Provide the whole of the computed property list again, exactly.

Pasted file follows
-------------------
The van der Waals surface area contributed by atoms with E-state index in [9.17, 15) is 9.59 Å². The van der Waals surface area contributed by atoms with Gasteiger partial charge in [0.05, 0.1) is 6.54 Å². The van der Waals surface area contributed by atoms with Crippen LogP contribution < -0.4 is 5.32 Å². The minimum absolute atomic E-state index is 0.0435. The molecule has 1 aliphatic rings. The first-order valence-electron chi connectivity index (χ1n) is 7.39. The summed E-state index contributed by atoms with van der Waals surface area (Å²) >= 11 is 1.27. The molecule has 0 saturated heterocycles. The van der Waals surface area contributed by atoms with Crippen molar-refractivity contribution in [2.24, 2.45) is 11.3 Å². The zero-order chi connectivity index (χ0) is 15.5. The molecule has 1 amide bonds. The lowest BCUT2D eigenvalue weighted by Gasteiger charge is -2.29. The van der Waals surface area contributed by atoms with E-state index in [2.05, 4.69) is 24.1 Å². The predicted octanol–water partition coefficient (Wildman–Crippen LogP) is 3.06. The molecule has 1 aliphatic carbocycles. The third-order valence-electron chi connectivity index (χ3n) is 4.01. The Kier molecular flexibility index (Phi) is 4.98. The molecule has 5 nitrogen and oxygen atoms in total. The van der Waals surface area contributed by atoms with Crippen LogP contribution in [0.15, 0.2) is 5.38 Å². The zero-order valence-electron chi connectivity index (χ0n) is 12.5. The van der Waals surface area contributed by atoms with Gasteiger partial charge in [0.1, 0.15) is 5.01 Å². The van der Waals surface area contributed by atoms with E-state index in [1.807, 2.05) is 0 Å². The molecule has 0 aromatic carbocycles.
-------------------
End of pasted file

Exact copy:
The van der Waals surface area contributed by atoms with E-state index in [9.17, 15) is 9.59 Å². The van der Waals surface area contributed by atoms with Gasteiger partial charge in [0.05, 0.1) is 6.54 Å². The van der Waals surface area contributed by atoms with Crippen LogP contribution < -0.4 is 5.32 Å². The minimum absolute atomic E-state index is 0.0435. The molecule has 1 aliphatic rings. The first-order valence-electron chi connectivity index (χ1n) is 7.39. The summed E-state index contributed by atoms with van der Waals surface area (Å²) >= 11 is 1.27. The molecule has 0 saturated heterocycles. The van der Waals surface area contributed by atoms with Crippen molar-refractivity contribution in [2.24, 2.45) is 11.3 Å². The zero-order chi connectivity index (χ0) is 15.5. The molecule has 1 amide bonds. The lowest BCUT2D eigenvalue weighted by Gasteiger charge is -2.29. The van der Waals surface area contributed by atoms with E-state index in [2.05, 4.69) is 24.1 Å². The predicted octanol–water partition coefficient (Wildman–Crippen LogP) is 3.06. The molecule has 1 aliphatic carbocycles. The third-order valence-electron chi connectivity index (χ3n) is 4.01. The Kier molecular flexibility index (Phi) is 4.98. The molecule has 5 nitrogen and oxygen atoms in total. The van der Waals surface area contributed by atoms with Crippen LogP contribution in [0.15, 0.2) is 5.38 Å². The zero-order valence-electron chi connectivity index (χ0n) is 12.5. The van der Waals surface area contributed by atoms with Gasteiger partial charge in [0.1, 0.15) is 5.01 Å². The van der Waals surface area contributed by atoms with E-state index in [1.807, 2.05) is 0 Å². The molecule has 0 aromatic carbocycles.